Food smells reduce diet's life-extending benefits | Science News

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Food smells reduce diet's life-extending benefits

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5:30pm, February 3, 2007

Researchers have long known that some lab animals live longer than normal when they receive diets sharply reduced in calories. But in a surprising twist, scientists have now cut short that longevity effect in fruit flies by simply tantalizing them with the aroma of yeast, a fruit fly staple.

Some scientists have suggested that calorie limitation prevents a type of cell damage that hastens death. Other researchers suggest that a different mechanism might be at work. Experiments have shown that interfering with the neural circuitry that's responsible for smell changes low-calorie diets' life-extending benefits in worms.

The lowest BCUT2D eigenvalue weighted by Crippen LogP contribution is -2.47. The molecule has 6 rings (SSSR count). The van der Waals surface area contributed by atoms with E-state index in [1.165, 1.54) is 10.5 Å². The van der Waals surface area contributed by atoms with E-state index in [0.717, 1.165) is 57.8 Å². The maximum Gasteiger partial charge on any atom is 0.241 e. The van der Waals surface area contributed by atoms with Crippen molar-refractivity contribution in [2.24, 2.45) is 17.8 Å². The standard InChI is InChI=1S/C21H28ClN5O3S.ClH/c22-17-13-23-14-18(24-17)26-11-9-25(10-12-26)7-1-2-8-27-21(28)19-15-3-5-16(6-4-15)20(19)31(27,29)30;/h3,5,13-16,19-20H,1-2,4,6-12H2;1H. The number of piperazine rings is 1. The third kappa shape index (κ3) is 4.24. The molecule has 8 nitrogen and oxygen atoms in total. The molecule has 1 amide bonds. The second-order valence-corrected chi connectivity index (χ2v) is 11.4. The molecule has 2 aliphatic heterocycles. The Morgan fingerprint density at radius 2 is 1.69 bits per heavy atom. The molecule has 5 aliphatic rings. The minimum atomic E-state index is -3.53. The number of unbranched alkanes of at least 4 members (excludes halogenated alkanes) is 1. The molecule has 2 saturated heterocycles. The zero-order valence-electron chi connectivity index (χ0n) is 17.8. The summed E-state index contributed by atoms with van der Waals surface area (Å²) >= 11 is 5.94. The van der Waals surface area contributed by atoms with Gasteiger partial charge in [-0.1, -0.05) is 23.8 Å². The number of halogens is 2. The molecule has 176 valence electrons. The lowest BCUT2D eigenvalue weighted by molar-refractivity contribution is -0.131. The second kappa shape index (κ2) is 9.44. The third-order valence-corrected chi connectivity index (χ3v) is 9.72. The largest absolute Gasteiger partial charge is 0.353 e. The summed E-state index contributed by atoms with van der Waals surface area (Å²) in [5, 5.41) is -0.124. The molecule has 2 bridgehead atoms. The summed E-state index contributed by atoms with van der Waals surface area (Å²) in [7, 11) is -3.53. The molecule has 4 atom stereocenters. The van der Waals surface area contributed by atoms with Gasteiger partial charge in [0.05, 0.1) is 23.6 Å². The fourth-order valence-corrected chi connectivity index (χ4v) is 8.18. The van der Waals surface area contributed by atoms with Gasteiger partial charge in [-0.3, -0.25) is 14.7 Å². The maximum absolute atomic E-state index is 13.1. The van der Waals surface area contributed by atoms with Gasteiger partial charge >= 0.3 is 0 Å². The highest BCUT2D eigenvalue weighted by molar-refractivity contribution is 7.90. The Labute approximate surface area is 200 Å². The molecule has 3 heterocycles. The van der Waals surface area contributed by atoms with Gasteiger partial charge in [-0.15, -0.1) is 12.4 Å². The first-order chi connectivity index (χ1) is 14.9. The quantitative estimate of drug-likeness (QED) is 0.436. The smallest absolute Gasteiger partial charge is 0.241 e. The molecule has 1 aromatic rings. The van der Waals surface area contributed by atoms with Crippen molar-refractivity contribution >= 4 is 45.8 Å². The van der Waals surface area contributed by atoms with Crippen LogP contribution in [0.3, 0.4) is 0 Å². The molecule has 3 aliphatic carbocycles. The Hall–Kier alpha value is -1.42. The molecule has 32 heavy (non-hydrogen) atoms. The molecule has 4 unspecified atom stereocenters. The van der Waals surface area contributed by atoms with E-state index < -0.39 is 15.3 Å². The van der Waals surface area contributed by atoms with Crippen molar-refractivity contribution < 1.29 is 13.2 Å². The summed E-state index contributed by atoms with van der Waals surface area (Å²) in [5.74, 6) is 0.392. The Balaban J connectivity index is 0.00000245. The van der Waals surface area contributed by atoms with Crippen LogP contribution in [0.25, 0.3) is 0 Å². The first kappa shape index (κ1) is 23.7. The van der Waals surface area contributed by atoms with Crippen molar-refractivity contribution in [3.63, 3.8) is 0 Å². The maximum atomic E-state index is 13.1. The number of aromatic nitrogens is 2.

To investigate whether scent can affect life extension, Sergiy Libert of the Baylor College of Medicine in Houston and his colleagues put fruit flies on strict diets but continually provided with some of the insects with the odor of yeast. Flies that were always exposed to the continuous scent had just 82 percent the longevity of flies smelling yeast only

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